The Pace of Remediation Work on the National Skills Gap Accelerates
If you want something done, ask a busy person.
—BENJAMIN FRANKLIN, POOR RICHARD’S ALMANACK
2000: Year Up
I first met Gerald Chertavian, the founder of Year Up, during the spring of 2005 at a Massachusetts Technology Leadership Council event in Newton, Massachusetts. Having founded Tech Corps in 1995, I was curious to learn more about Year Up. After I introduced myself to him, he said, “Please join me for the June graduation luncheon honoring the class of 2005 Year Up students.”
Several weeks later I was sitting in a banquet room at the Sheraton Hotel in downtown Boston. There were maybe 100 people in attendance honoring the approximately 20 graduates of the yearlong (hence the name Year Up) program. I left impressed, and several weeks later, over lunch, Chertavian told me the story of how he started Year Up.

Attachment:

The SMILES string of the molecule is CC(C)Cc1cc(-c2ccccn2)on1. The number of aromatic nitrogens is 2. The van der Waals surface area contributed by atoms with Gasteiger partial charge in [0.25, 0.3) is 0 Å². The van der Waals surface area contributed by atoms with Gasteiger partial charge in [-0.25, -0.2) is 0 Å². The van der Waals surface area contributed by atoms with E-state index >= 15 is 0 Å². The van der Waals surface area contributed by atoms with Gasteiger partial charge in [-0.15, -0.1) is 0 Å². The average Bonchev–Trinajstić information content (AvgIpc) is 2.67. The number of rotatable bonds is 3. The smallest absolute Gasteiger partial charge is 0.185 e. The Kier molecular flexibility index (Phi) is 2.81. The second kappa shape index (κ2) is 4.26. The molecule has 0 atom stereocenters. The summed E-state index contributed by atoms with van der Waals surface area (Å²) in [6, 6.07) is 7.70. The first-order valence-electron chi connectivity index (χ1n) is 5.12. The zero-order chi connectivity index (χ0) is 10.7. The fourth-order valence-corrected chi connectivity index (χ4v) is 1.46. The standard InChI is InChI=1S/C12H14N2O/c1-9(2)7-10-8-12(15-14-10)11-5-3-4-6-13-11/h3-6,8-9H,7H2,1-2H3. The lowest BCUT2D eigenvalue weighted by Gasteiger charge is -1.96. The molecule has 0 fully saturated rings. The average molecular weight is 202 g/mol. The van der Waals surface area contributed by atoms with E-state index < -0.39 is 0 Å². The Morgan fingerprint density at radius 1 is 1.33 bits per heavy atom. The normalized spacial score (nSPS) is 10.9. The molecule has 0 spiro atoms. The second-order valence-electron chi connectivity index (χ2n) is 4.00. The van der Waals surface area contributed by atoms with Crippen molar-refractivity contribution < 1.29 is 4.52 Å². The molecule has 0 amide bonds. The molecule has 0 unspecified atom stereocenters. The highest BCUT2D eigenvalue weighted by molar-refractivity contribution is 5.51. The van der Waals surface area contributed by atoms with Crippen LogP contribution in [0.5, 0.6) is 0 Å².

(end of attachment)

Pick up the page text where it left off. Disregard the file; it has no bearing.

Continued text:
A 1987 graduate of Bowdoin College, Chertavian was living in New York City and joined the Big Brother volunteer organization, where he met 10-year-old David Heredia. For three years, Chertavian spent every Saturday with David and realized that David lacked the resources for the path to success that Chertavian had access to.
After his Big Brother experience with David, Chertavian headed off to Harvard Business School, where after graduation he cofounded and later sold a dot-com company. But Chertavian never forgot his experience with David Heredia. So in 2000 he decided to start Year Up to help close ...